Success Is Certain

Released: August 9, 2011

Label: Gracie Productions

Singles: “Writer’s Block”, “Second Place”, “Legendary”

Features: Eminem, Joe Budden, Kid Vishis and Travis Barker.

Success Is Certain marked a significant elevation in Royce’s artistic journey, signaling the point where the Detroit heavyweight began to truly own his lane. With joints like “Second Place” and “Legendary” featuring Travis Barker, Royce wasn’t just spitting bars, he was painting pictures, offering listeners a glimpse into his mind and heart. One can’t overlook the Eminem-assisted “Writer’s Block,” where the synergy between the Bad Meets Evil duo was palpable. Their flows danced around the beat, delivering a lyrical masterclass. Yet, despite these standouts, there were moments on the project that felt a tad formulaic, as if Royce was still wrestling with commercial expectations. However, what set Success Is Certain apart was its introspective nature. Royce started digging deeper, reflecting on his journey, his struggles, and his ambitions. The project was a precursor to the more personal projects that would follow, with Nickle tapping into his own experiences and stories.

Hell: The Sequel (as Bad Meets Evil)

Released: June 14, 2011

Label: Shady, Interscope

Singles: “Fast Lane”, “Lighters”

Features: Mike Epps, Bruno Mars, Slaughterhouse

The much-anticipated reunion of Eminem and Royce da 5’9″ as the formidable duo Bad Meets Evil delivered a seismic shock to the rap game. Two of Detroit’s most ferocious spitters coming together was like witnessing Jordan and Pippen in their prime, a synchronized dance of lyrical prowess and unmatched chemistry. Tracks like “Fast Lane” showcased their rapid-fire back-and-forths, with bars so sharp they’d make a samurai jealous. Then there’s the introspective “Lighters” with Bruno Mars, balancing the project with a touch of vulnerability amid the raw aggression. Their synergy was undeniable, a potent blend of Em’s maniacal intensity and Royce’s surgical precision. Still, as an iconic as this project was, it leaned heavily on its dual star power. While the dynamism between the two was electric, at times, it felt like the project didn’t fully tap into the depth both artists had shown individually. Regardless, Hell: The Sequel was a celebration, a testament to two rap brothers from the same city, once estranged, reuniting to remind the world of their joint potency.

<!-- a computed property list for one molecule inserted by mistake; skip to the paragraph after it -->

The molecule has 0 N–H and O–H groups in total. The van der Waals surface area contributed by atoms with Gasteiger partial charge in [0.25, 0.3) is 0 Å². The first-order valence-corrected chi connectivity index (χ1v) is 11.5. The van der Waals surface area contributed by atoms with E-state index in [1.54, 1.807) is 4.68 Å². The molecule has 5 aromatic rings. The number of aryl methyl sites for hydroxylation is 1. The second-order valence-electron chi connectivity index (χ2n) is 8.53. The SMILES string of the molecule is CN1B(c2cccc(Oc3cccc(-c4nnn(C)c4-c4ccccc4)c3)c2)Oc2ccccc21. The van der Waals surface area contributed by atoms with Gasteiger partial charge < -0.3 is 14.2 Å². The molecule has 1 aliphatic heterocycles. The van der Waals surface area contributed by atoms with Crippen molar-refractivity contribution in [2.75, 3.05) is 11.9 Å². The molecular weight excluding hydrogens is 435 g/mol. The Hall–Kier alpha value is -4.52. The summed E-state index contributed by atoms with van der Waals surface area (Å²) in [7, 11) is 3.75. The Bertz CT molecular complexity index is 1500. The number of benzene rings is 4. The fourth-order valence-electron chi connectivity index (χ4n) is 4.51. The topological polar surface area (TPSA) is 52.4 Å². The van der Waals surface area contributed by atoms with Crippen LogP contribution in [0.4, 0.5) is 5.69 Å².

Street Hop

Released: October 20, 2009

Label: M.I.C., One

Singles: “Shake This”, “Part of Me”, “New Money”

Features: Crooked I, Kid Vishis, Iyana Dean, Phonte, Busta Rhymes, Slaughterhouse, Melanie Rutherford, Trick-Trick, Mr. Porter, K-Young, Bun B, Joell Ortiz

After a turbulent hiatus marked by personal and legal challenges, 2009’s Street Hop was Royce da 5’9″‘s phoenix moment. Emerging from the shadows of a 2006 DUI conviction, parole violation, and a year behind bars, Nickle Nine came back with a vengeance on Street Hop. The project was a canvas painted with resilience, determination, and raw lyrical prowess. The production lineup read like a who’s who of hip-hop elite: Emile’s deep cuts, DJ Premier’s classic boom-bap, Nottz’s gritty rhythms, and Streetrunner’s raw energy, to name a few. The album wasn’t just about his skills, but also his journey, his evolution, and his reclamation of a spot in the rap game. In the bigger picture of hip-hop, Street Hop more than a comeback; it was a renaissance. It wasn’t Royce asking for his seat back at the table; it was him reminding the rap world that he never left, he just took a moment to regroup, and came back even harder.

Layers

Released: April 15, 2016

Label: Bad Half Entertainment

Singles: “Tabernacle”, “Layers”

Features: Melanie Rutherford, K. Young, Loren W. Oden, Pusha T, Rick Ross, Tiara